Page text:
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Ken Burns: FDR ‘Couldn’t Get Elected Dog Catcher Today’

TCA 2014: Renowned filmmaker says that polio-stricken politician’s career probably would be torpedoed by Twitter

Having exhaustively researched the life of Franklin D. Roosevelt for his upcoming PBS series “The Roosevelts: An Intimate History,” Ken Burns has come to a conclusion — FDR wouldn’t have much of a political career in these modern times.

Speaking at the Television Critics Association press tour on Tuesday, with his writing partner Geoffrey C. Ward, Burns reflected on the physical hurdles that Roosevelt, who suffered from polio, had to overcome. Discussing the depression that Abraham Lincoln and Theodore Roosevelt suffered, as well as FDR’s physical impairment, Burns opined that none of them would likely achieve office under today’s social media microscope.

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“In this culture where we’re constantly tweeting and observing and watching,  Theodore and Franklin and Abraham Lincoln and Meriwether Lewis sort of couldn’t get elected dog catcher today.”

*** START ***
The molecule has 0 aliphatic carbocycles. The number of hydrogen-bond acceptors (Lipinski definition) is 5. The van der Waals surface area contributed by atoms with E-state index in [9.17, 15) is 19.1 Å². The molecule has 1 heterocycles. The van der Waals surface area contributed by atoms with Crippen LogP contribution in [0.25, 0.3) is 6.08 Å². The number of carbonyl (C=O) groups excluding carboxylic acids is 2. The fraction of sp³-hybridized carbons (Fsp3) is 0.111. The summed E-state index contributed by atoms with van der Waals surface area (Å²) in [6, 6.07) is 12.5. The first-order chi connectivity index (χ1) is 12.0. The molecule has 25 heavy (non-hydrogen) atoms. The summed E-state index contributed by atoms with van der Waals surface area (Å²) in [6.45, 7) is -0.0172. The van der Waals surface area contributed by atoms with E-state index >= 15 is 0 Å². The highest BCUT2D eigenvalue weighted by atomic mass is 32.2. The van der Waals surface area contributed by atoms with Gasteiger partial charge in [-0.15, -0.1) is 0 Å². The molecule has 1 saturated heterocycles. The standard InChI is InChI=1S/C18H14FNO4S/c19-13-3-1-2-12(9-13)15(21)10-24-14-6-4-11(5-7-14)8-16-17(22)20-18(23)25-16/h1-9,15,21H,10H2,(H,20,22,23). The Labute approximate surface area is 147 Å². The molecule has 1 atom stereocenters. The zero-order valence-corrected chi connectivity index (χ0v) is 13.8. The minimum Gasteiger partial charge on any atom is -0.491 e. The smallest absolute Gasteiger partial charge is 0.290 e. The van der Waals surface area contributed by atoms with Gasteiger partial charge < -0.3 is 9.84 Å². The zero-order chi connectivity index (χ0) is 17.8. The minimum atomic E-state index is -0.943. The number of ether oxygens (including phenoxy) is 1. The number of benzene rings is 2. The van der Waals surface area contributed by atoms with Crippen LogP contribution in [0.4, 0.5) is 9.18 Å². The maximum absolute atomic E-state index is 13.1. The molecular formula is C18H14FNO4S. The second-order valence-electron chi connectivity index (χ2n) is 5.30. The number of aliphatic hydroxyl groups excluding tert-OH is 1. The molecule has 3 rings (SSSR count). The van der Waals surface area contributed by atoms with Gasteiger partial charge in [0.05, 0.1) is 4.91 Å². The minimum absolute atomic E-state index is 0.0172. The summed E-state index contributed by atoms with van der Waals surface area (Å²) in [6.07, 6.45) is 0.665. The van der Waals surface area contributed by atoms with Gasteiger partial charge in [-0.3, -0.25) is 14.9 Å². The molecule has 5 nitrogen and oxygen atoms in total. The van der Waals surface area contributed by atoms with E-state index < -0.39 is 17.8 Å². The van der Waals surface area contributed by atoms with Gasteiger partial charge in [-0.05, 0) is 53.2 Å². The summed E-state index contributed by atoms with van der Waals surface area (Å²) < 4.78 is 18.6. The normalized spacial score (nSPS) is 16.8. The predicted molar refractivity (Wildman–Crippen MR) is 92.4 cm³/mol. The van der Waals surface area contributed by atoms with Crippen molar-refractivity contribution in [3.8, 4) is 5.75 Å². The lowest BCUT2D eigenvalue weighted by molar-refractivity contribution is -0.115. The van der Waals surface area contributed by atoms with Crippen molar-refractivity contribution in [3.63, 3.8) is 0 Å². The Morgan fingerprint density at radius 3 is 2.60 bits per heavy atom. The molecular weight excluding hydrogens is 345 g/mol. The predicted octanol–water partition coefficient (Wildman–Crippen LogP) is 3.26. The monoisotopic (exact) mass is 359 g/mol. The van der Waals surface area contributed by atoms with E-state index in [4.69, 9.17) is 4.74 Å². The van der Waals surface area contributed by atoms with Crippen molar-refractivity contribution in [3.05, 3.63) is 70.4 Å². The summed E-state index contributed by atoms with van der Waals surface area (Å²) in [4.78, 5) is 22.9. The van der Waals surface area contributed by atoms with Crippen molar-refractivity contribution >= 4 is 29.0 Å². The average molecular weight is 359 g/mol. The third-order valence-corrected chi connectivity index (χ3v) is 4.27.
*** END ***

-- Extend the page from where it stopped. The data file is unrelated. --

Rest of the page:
“My view is that probably none of these people, I’m not sure they could have been president now,” Ward concurred. “T.R. was very eccentric, and Franklin was helpless … I think TV cameras would compete with each other to get the most helpless footage of FDR.”

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The irony, of course, is that Burns and Ward are about to unleash a sprawling, 14-hour exploration of the Roosevelt family that bills itself as intimate. The pair addressed that while responding to a question about Eleanor Roosevelt’s rumored bisexuality.

Ward, a historian, acknowledged that Roosevelt’s sexuality is “a debate in the field.” Saying that the First Lady surrounded herself with people that she felt she could help, Ward opined, “My belief is, she didn’t have sexual relations with any of them. Now there are people who differ, but in the film we presents the facts.

“Our era focuses on things like that far more deeply than anybody else has before,” Ward added. “We make all sorts of assumptions based on how some people behave now that things were the same then.”

Seeking to distinguish his upcoming exploration of the Roosevelt family from lurid speculation, Burns noted, “This is an intimate history, not a tabloid history.”